Meaning of Place


We are now at a stage in human society where natural and human systems are co-evolving, and their dynamic sustainability (Newman 2005) is interdependent. The continuing decline in ecosystem services shows that communities everywhere need to act now to maintain and enhance these essential services to human life. Human progress may now rely on our ability to deliberatively re-design our communities in new ways (Dale 2001; Dale and Onyx 2005; Cote, Tansey, Dale 2005).

Key to any re-design strategies and ultimately sustainable community development are critical public policy questions about the nature of limits, the meaning of place, issues of scale and diversity. Join Dr. Ann Dale’s Canada Research Chair team as they converse on-line about these four research themes. These dialogues are designed to be informal conversations, brainstorming each of the four research themes and sharing with younger scholars the joys and tensions of interdisciplinary research. Join the on-line audience and pose your own questions to the research team.

Tune in on the third Thursday of every month, starting January 19th, 2006, for vibrant on-line conversations about the meaning of sustainable community development in Canada.

Part 2: Meaning of Place

Every community is located in a particular geographic and ecological landscape and possesses unique socio-economic and cultural characteristics. PlacePlace is important in that it determines access to particular types of resources, not the least of which are natural resources, the backbone of the Canadian economy. Clearly, communities everywhere are facing loss of ecological integrity. In addition, globalization has dramatically changed the ability of place-based communities to be 'maitres chez nous'.

Some of the key questions the CRC research team will be talking about include what are the critical geophysical characteristics necessary to continuing community development? What are the critical ecological foundations to be sustained? How are community demographics changing our sense of place?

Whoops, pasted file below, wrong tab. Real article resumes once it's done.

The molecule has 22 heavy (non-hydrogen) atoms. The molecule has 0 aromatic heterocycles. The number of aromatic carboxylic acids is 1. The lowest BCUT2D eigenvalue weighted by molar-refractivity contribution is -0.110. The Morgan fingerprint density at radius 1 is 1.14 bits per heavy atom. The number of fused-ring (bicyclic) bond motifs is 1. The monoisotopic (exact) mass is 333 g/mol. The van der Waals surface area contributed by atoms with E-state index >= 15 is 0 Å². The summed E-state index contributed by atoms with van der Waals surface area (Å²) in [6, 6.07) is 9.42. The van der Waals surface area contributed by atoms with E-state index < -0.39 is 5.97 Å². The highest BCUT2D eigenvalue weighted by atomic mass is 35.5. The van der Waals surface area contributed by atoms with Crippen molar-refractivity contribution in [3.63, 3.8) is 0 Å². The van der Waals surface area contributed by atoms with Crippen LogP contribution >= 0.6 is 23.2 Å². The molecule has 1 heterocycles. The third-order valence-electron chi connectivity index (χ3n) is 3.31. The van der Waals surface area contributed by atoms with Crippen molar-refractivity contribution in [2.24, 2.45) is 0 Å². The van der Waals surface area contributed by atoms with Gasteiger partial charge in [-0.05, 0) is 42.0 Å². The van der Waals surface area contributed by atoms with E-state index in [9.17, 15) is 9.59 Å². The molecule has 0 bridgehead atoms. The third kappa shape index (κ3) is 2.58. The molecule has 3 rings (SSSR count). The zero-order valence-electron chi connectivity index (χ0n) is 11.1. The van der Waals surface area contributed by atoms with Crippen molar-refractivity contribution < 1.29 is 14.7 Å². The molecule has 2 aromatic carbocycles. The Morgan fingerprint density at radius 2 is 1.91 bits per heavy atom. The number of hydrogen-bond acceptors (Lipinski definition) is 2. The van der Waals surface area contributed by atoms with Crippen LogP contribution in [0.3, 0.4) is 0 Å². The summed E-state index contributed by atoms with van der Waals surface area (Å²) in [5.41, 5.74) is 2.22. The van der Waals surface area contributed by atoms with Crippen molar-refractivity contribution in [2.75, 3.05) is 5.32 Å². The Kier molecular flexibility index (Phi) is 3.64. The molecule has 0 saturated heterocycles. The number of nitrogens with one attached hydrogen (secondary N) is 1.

Part 2: Place Panelists  

Dr. Ann DaleDr. Ann Dale, Trudeau Fellow
Professor, School of Environment and Sustainability, Royal Roads University
Faculty of Social and Applied Sciences
Canada Research Chair on Sustainable Community Development

Dr. Dale is a rare hybrid, both an academic and an activist. Currently she is engaged in two major research initiatives at Royal Roads University. First, she is leading the e-Dialogues for Sustainable Development, a series of online dialogues exploring critical issues using the power of the internet to influence public policy. Second, she is working on exploring the relationship between social capital and sustainable community development. In 2001, she received the Policy Research Initiative's Outstanding Research Contribution Award for her most recent book, At the Edge: Sustainable Development in the 21st Century.


Dr. Lenore NewmanDr. Lenore Newman is a writer, teacher and researcher living in Ottawa. She grew up in a small coastal community in British Columbia and has a long standing interest in the environment. Lenore has a background in physics, complex systems theory, human geography, social change, and sustainability. Her doctorate is from York university; it examined theoretical aspects of sustainability in rapidly changing societies. Her research interests include sustainability at the community level and sustainable technology including biomimicry, the modeling of technology upon ecological systems.

Lenore is also interested in virtual communities, ecological effects of globalization, and the politics of gender. When Lenore is not on-line, she is likely outdoors.


Dr. Levi WaldronDr. Levi Waldron is a post-doctoral fellow living in Toronto, Ontario. He grew up in the interior of British Columbia, where he completed grade 7 by a combination of home schooling and a one-room elementary school. He went on to UBC for a B.Sc. in physics, then to the University of Waterloo for a M.Sc. in physics, doing quantum calculations of hydrogen molecular spectra. At this point, his growing interest in and concern for the environment led him to complete a Ph.D. in forestry and environmental studies at the University of Toronto, modeling the leaching of wood preservatives from pressure-treated wood. Levi has many research interests including global warming, transportation, implementing sustainability at the community level, and open-source software and development.

He also enjoys canoeing, bike repair and activism, and generally getting involved in his community.


Ela KinowskaEla Kinowska was born and raised in Poland. Ela immigrated to Canada in 1990. Since her arrival in Canada, she has focused her career on two paths: civil service and photography. As a civil servant she has dedicated her work to the environment and international development, Ela’s assignments included Environment Canada, Foreign Affairs Canada and currently Natural Resources Canada. Ela speaks seven languages and has lived in four countries; she traveled extensively across Europe, Latin America and Africa. As a photographer she has participated in 22 shows in Canada and Europe, her photography has a human focus aiming at documenting the challenges of the present, reflecting on the past and bringing hope for the future; a sample of her images can be viewed at www.elaphoto.com

Ela lives in Ottawa with her husband Ryszard and two children, Sonia and Alexander.